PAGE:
“The essence of Gospel-humility is not thinking more of myself or thinking less of myself, it is thinking of myself less.” — Timothy Keller

As you prepare for worship this week, read Acts 12:20-23.

1. Why is this passage included in the Bible? Note that Tyre and Sidon were not inhabited by Jews.

2. This is not the Herod who reigned during Jesus’ birth, but a grandson. Can we discern any character traits from this passage? Note: it is a small sample, and we shouldn’t draw too many conclusions from a few verses.

3. Why is Herod’s dress and attire described in verse 21? What might the author be trying to communicate?

4. Speculate on the reasons why the crowd would have reacted as they did to Herod’s speech?

5. Verse 23 begins with “immediately”. What is being conveyed here?

6. Notice the reason why Herod was “struck down”. Why would this have generated such a response by God?

7. Can you think of similar situations in life? Perhaps your own or in society as a whole?

Tuesday, November 10, 2020

"Temptation: The Lust of the Eyes" - Henry Knapp

For There Your Heart Will Be Also 

One of the stereotypes in our culture of being a pastor (along with being a bumbling idiot and mildly socially-awkward) is that pastors are always talking about money. A stereotype, yes; but, unfortunately, it is also an occupational hazard. It is hard not to talk about money as a pastor. As a matter of fact, I don’t think you can be a faithful pastor and not talk about it. And that, simply, is because money factors heavily in the Bible. If we are to teach the Bible, we are going to have to talk about money. 

It is almost a cliché to point out that Jesus spoke a lot about money. In eleven of His 35+ parables, Jesus is talking about things of financial value. More verses in the Gospels address money than heaven and hell combined. Wealth (and poverty) accent much of what He said and taught. Stated this way, it seems like Jesus was always talking about economics. 

But, I’m not sure that’s the way we should think about it. 

Did Jesus talk a lot about money? Yes. Does He care about our use, and view, of money? Goodness, yes. But, His focus is mostly elsewhere, and that is where our focus should be as well. 

Overwhelmingly, Jesus talks about money as an illustration or example to support and back-up His teachings. Like us today, people in the ancient near-east earned, used, and needed money (or similar) for their everyday living. Like us today, acquiring the necessary funds was a constant concern. And, like us today, the ancient pursuit of wealth could easily lead one down a sinful and broken path. Therefore, like preachers today, economic life is an easy source of illustrations, metaphors, and analogies. But, as in Jesus’ teaching, the focus needs to be clarified.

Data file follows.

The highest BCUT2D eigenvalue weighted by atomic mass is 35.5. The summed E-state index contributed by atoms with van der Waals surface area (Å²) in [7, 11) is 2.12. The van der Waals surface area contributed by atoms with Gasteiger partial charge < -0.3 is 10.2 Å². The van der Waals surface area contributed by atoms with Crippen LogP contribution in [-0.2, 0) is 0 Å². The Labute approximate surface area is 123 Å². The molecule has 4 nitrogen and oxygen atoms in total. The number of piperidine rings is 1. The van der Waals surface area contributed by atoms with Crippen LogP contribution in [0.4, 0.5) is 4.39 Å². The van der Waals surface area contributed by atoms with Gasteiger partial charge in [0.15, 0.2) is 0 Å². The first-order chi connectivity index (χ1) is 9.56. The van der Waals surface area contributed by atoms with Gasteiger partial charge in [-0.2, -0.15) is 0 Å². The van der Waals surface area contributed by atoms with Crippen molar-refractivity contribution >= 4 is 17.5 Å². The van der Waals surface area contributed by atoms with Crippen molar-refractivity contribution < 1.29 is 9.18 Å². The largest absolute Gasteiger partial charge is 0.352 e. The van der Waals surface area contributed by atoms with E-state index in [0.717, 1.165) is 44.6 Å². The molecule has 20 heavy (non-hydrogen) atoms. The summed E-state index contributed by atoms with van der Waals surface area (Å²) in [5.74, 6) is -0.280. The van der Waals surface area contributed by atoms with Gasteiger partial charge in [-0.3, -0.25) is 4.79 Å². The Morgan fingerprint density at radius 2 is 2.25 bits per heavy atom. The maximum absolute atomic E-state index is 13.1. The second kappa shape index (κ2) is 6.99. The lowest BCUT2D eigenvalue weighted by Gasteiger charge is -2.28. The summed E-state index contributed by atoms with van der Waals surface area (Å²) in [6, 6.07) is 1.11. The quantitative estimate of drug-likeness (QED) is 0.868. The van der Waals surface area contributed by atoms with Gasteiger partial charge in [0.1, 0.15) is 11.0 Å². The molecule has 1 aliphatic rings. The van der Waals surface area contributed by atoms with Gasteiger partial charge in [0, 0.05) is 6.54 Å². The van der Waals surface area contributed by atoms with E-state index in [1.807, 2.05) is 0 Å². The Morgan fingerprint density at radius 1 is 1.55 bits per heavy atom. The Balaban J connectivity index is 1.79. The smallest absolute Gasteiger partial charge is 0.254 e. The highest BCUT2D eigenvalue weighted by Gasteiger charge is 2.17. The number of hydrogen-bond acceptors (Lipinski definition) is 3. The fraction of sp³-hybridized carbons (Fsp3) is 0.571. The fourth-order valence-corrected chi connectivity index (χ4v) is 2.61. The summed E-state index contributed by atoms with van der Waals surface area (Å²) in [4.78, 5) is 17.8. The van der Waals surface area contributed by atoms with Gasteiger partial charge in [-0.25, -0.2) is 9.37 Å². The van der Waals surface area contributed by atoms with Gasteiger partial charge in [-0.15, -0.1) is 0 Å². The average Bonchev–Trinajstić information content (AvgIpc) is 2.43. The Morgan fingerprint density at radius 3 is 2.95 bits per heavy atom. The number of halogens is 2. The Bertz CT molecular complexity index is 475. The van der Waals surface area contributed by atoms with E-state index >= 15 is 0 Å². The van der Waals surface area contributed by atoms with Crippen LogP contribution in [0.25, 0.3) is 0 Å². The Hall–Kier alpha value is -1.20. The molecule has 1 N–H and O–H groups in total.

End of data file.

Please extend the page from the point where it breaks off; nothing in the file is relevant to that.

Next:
Predominantly, Jesus’ teaching focused on the Kingdom of God. His attention, and where He wanted His disciples’ attention, was on the coming of the Kingdom in Christ Jesus, the faith of those who are Kingdom citizens, and the salvation they experience. Money factors so heavily in Jesus’ teachings, not because it will be prominent in the Kingdom; but because the value, attention, and dedication we so readily put into our financial lives parallels so well the faithful Christian’s desire for God’s Kingdom. Or, alternatively, the temporal character of earthly finances contrasts so clearly with the eternal value of our life in Christ. In either case, the prevalence of our attention on money helps bring the illustration alive—it is easy to relate to, and to appreciate. 

Of course, another great reason why money and financial concerns seem so frequently mentioned in Scripture is because they are a source of great temptation for many believers. Paul warns Timothy of those who “desire to be rich”, and that the “love of money is a root of all kinds of evils” (1 Timothy 6:9f). Greed blocks love (Romans 13:9), breeds death, gives birth to lying, strife, even murder (Romans 13:9; 2 Peter 2:3; Proverbs 28:25; James 4:2). 

And why is that? Because this temptation, like all temptations, strike at our very relationship with God Himself. We speak of God as sufficient for all things, but do we believe as well that God will satisfy us with all things? What good is being filled (i.e., sufficient) if not satisfied? Is it possible that God would give us things, but not satisfy us? Even stating it this way betrays the folly in such a thought! Surely, our God, the One who loves us so much to bring such a costly salvation, surely such a God will not only fill us, but will fully satisfy us! Praise be our God! 

As you prepare for worship this Sunday, please read Matthew 13:44-46. 

1. One key principle of interpreting parables is to remember that they largely have one main point. Not every element in the story has a corresponding “reality” in the real world. So… what is the main point of each of the parables?

2. What is the Kingdom of Heaven? What defines it? Why is it important?

3. Why would there be treasure hidden in a field? And, what are the possible ways one could find it?